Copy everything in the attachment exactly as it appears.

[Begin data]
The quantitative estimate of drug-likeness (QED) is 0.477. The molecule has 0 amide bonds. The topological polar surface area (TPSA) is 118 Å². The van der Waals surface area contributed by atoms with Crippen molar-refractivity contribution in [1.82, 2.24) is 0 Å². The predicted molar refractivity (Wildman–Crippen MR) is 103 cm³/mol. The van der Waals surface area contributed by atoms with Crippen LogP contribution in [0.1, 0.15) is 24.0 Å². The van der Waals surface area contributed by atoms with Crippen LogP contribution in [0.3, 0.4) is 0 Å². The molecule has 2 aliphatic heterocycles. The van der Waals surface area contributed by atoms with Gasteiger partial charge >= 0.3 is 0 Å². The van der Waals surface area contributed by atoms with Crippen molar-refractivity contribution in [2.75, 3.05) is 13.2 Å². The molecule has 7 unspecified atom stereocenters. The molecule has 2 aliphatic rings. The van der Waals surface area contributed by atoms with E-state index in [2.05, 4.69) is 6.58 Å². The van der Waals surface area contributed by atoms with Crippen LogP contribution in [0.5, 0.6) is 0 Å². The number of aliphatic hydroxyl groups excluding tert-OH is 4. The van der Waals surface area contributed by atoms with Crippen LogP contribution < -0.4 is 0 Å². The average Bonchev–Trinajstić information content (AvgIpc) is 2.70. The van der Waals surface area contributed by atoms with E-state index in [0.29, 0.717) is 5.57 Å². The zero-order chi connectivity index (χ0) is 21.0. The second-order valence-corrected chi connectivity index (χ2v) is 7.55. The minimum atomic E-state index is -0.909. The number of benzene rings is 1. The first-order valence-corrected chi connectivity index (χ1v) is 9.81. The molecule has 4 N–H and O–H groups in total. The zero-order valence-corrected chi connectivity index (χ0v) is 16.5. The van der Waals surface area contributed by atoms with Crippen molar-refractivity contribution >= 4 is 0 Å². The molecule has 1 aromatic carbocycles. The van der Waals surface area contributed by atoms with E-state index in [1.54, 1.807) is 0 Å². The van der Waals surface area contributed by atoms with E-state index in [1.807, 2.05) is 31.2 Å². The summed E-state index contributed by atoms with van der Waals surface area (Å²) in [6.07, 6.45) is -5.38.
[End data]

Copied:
The quantitative estimate of drug-likeness (QED) is 0.477. The molecule has 0 amide bonds. The topological polar surface area (TPSA) is 118 Å². The van der Waals surface area contributed by atoms with Crippen molar-refractivity contribution in [1.82, 2.24) is 0 Å². The predicted molar refractivity (Wildman–Crippen MR) is 103 cm³/mol. The van der Waals surface area contributed by atoms with Crippen LogP contribution in [0.1, 0.15) is 24.0 Å². The van der Waals surface area contributed by atoms with Crippen LogP contribution in [0.3, 0.4) is 0 Å². The molecule has 2 aliphatic heterocycles. The van der Waals surface area contributed by atoms with Gasteiger partial charge >= 0.3 is 0 Å². The van der Waals surface area contributed by atoms with Crippen molar-refractivity contribution in [2.75, 3.05) is 13.2 Å². The molecule has 7 unspecified atom stereocenters. The molecule has 2 aliphatic rings. The van der Waals surface area contributed by atoms with E-state index in [2.05, 4.69) is 6.58 Å². The van der Waals surface area contributed by atoms with Crippen LogP contribution in [0.5, 0.6) is 0 Å². The number of aliphatic hydroxyl groups excluding tert-OH is 4. The van der Waals surface area contributed by atoms with Crippen LogP contribution < -0.4 is 0 Å². The average Bonchev–Trinajstić information content (AvgIpc) is 2.70. The van der Waals surface area contributed by atoms with E-state index in [0.29, 0.717) is 5.57 Å². The zero-order chi connectivity index (χ0) is 21.0. The second-order valence-corrected chi connectivity index (χ2v) is 7.55. The minimum atomic E-state index is -0.909. The number of benzene rings is 1. The first-order valence-corrected chi connectivity index (χ1v) is 9.81. The molecule has 4 N–H and O–H groups in total. The zero-order valence-corrected chi connectivity index (χ0v) is 16.5. The van der Waals surface area contributed by atoms with Crippen molar-refractivity contribution >= 4 is 0 Å². The molecule has 1 aromatic carbocycles. The van der Waals surface area contributed by atoms with E-state index in [1.54, 1.807) is 0 Å². The van der Waals surface area contributed by atoms with E-state index in [1.807, 2.05) is 31.2 Å². The summed E-state index contributed by atoms with van der Waals surface area (Å²) in [6.07, 6.45) is -5.38.